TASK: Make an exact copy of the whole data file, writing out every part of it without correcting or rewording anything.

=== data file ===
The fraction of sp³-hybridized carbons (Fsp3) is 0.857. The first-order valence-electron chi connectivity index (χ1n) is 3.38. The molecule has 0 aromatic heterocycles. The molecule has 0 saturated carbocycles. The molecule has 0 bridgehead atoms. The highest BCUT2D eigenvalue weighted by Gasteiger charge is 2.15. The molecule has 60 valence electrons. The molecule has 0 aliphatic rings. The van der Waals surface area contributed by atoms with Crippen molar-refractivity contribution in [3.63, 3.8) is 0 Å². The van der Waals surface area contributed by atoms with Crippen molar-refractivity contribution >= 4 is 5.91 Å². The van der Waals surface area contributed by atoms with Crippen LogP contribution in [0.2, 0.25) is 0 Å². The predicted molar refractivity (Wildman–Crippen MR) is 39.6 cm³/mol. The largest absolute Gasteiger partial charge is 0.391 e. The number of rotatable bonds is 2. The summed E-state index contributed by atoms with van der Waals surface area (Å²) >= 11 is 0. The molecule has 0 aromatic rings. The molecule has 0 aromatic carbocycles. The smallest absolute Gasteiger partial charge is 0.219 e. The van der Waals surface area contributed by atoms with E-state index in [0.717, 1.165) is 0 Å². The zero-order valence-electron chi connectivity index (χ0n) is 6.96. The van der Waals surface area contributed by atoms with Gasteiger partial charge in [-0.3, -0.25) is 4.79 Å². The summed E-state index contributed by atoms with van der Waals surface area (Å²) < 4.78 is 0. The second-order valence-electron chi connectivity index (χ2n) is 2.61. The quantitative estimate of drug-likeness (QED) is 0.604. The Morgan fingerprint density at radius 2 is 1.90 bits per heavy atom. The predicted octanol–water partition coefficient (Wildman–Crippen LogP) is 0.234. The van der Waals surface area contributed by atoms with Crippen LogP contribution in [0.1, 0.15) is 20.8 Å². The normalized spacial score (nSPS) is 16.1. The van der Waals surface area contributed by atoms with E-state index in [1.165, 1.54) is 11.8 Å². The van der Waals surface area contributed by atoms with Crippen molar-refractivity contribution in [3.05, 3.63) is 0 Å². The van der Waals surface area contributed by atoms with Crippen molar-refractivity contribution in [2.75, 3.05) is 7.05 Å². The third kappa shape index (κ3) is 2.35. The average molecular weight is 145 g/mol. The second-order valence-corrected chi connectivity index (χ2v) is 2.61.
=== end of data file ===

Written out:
The fraction of sp³-hybridized carbons (Fsp3) is 0.857. The first-order valence-electron chi connectivity index (χ1n) is 3.38. The molecule has 0 aromatic heterocycles. The molecule has 0 saturated carbocycles. The molecule has 0 bridgehead atoms. The highest BCUT2D eigenvalue weighted by Gasteiger charge is 2.15. The molecule has 60 valence electrons. The molecule has 0 aliphatic rings. The van der Waals surface area contributed by atoms with Crippen molar-refractivity contribution in [3.63, 3.8) is 0 Å². The van der Waals surface area contributed by atoms with Crippen molar-refractivity contribution >= 4 is 5.91 Å². The van der Waals surface area contributed by atoms with Crippen LogP contribution in [0.2, 0.25) is 0 Å². The predicted molar refractivity (Wildman–Crippen MR) is 39.6 cm³/mol. The largest absolute Gasteiger partial charge is 0.391 e. The number of rotatable bonds is 2. The summed E-state index contributed by atoms with van der Waals surface area (Å²) >= 11 is 0. The molecule has 0 aromatic rings. The molecule has 0 aromatic carbocycles. The smallest absolute Gasteiger partial charge is 0.219 e. The van der Waals surface area contributed by atoms with E-state index in [0.717, 1.165) is 0 Å². The zero-order valence-electron chi connectivity index (χ0n) is 6.96. The van der Waals surface area contributed by atoms with Gasteiger partial charge in [-0.3, -0.25) is 4.79 Å². The summed E-state index contributed by atoms with van der Waals surface area (Å²) < 4.78 is 0. The second-order valence-electron chi connectivity index (χ2n) is 2.61. The quantitative estimate of drug-likeness (QED) is 0.604. The Morgan fingerprint density at radius 2 is 1.90 bits per heavy atom. The predicted octanol–water partition coefficient (Wildman–Crippen LogP) is 0.234. The van der Waals surface area contributed by atoms with Crippen LogP contribution in [0.1, 0.15) is 20.8 Å². The normalized spacial score (nSPS) is 16.1. The van der Waals surface area contributed by atoms with E-state index in [1.165, 1.54) is 11.8 Å². The van der Waals surface area contributed by atoms with Crippen molar-refractivity contribution in [3.05, 3.63) is 0 Å². The van der Waals surface area contributed by atoms with Crippen molar-refractivity contribution in [2.75, 3.05) is 7.05 Å². The third kappa shape index (κ3) is 2.35. The average molecular weight is 145 g/mol. The second-order valence-corrected chi connectivity index (χ2v) is 2.61.